Calcium can pop up in unexpected foods. | Al Podgorski~Chicago Sun-Times
Updated: November 18, 2012 6:06AM
Getting your daily dose of calcium used to be a no-brainer. You simply popped a couple of tablets each day and went about your business.
But then last spring we were told that German-Swiss researchers discovered that taking calcium supplements may increase our risk for heart attack by a whopping 86 percent.
This news was especially perplexing to the 10 million Americans — eight million women and two million men — who have osteoporosis and 34 million who are at risk for the disease and know calcium is vital to their well-being.
U.S physicians aren’t convinced the study is conclusive, but they’re not totally dismissing it, either.
Until there is clarity regarding the safety of calcium supplements, several local bone specialists said that they’re advising patients to either cut down on their usage of supplements or cut them out altogether, counseling people to meet more or all of their calcium needs by eating calcium-rich foods.
The National Osteoporosis Foundation’s recommendation is similar: try to get your daily calcium through food sources first but to consult with your physician before you stop taking calcium supplements.
According to the National Institutes of Health, adults need between 1,000-1,200 milligrams of calcium a day.
But at first, boosting your calcium intake through food alone isn’t as simple as it sounds.
Dairy products seem like the obvious go-to calcium choice. And while the idea of having a license to max-out on pizza and ice cream sounds like a dream come true, a diet high in saturated fat comes with the risk of cardiovascular disease.
Bottom line: If you eat dairy, stick mainly with nonfat or lower fat options such as nonfat milk — 299 milligrams per cup and plain, nonfat yogurt — 452 milligrams per cup.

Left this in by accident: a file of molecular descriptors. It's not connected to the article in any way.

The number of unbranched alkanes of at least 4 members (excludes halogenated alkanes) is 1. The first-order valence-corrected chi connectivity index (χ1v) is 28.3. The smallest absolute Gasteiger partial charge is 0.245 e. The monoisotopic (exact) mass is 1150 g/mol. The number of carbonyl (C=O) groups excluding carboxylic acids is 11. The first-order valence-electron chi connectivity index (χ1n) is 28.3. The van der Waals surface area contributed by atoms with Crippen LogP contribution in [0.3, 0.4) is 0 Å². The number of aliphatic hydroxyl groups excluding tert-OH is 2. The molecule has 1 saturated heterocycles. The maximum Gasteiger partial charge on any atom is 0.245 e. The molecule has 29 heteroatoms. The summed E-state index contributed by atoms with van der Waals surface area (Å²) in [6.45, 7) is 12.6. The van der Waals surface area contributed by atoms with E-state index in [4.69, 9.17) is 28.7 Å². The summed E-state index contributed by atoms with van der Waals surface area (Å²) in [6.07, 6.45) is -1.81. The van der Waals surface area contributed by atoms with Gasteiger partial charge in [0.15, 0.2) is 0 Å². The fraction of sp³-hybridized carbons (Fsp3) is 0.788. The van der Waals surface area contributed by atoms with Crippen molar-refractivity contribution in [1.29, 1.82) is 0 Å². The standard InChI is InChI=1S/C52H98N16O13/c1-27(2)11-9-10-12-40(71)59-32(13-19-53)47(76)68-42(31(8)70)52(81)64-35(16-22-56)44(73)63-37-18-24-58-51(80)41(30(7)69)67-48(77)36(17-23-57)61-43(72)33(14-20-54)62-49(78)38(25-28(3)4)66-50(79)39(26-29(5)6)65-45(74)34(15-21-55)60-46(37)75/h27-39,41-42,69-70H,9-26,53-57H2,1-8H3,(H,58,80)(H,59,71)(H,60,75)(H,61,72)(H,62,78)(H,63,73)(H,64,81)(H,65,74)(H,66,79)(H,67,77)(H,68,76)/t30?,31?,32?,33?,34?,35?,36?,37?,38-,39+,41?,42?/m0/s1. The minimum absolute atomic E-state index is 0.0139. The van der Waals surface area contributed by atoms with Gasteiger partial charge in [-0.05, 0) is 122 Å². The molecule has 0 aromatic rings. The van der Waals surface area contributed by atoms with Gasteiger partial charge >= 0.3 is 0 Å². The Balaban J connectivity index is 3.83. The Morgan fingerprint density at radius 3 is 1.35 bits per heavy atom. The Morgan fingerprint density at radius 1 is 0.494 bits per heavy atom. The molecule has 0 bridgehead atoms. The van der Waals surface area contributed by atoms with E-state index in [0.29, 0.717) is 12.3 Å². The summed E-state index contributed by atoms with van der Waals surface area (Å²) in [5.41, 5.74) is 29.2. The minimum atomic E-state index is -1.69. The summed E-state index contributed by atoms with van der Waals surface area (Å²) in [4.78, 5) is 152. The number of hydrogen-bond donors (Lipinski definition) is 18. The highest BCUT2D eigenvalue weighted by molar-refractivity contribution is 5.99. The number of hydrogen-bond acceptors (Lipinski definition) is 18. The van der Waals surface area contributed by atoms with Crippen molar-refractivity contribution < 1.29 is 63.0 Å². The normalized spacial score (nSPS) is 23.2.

If you’re not fond of dairy foods or are lactose intolerant, getting enough calcium is more of a challenge.
You’ll have to improve your calcium IQ, which does take some effort. Fresh fruits and vegetables don’t come with product labels. And most packaged food products such as canned beans or bread don’t list calcium content by milligrams, but by percentages.
For example, the label on a can of baby butter beans says it provides six percent of one’s daily requirement for calcium.
That information is pretty useless when you’re adding up your daily calcium intake in milligrams.
But with a little research, it is possible to find out which foods are good sources of calcium.
One of them, we learned, is canned pink salmon — with the edible bones in it. A 3-ounce serving has 183 milligrams.
A half-cup serving of firm tofu has 205 milligrams if it’s made with calcium. Be sure and check the label.
And your mother was right — even more than she knew — when she told you to eat your green vegetables.
Cooked collard greens are a calcium gold mine—with 266 milligrams per cup. Turnip, dandelion and mustard greens also are calcium-dense.
Simple adjustments in your diet can make a big difference in your calcium count.
Take nuts. Almonds have 75 milligrams of calcium per ounce while walnuts have just 28. Same with beans.
Canned white beans have almost three times more calcium than canned red kidney beans: 191 milligrams per cup versus 74.
Then there’s fruit. An orange contains 52 milligrams but an apple only 8.
And what about getting your calcium in one shot by gobbling up one of the super-fortified food products that are crammed with added calcium?
For example, Total Whole Grain cereal has 1,000 milligrams of calcium per ¾ cup.
Dr. Stuart Sprague, chief of the Division of Nephrology and Hypertension at NorthShore University HealthSystem, is an expert in osteoporosis and other metabolic bone diseases.
In an email, Sprague said that “it’s better to have your calcium spread over the course of the day, not all at once, as there is a saturation point with calcium absorption.”
Plus, when it comes to calcium, you may want to opt for another leafy green vegetable such as kale instead of spinach, says Karen Ansel, registered dietitian and a spokesperson for the Academy of Nutrition and Dietetics. Why? Because spinach is high in oxalates, which block calcium absorption.
But with a little creativity and some Googling (not to mention at least one high calcium recipe app), you’ll find there are countless delicious ways to get your calcium.
Here are two scrumptious recipes to help get your started.
Judy Marcus is a local free-lance writer.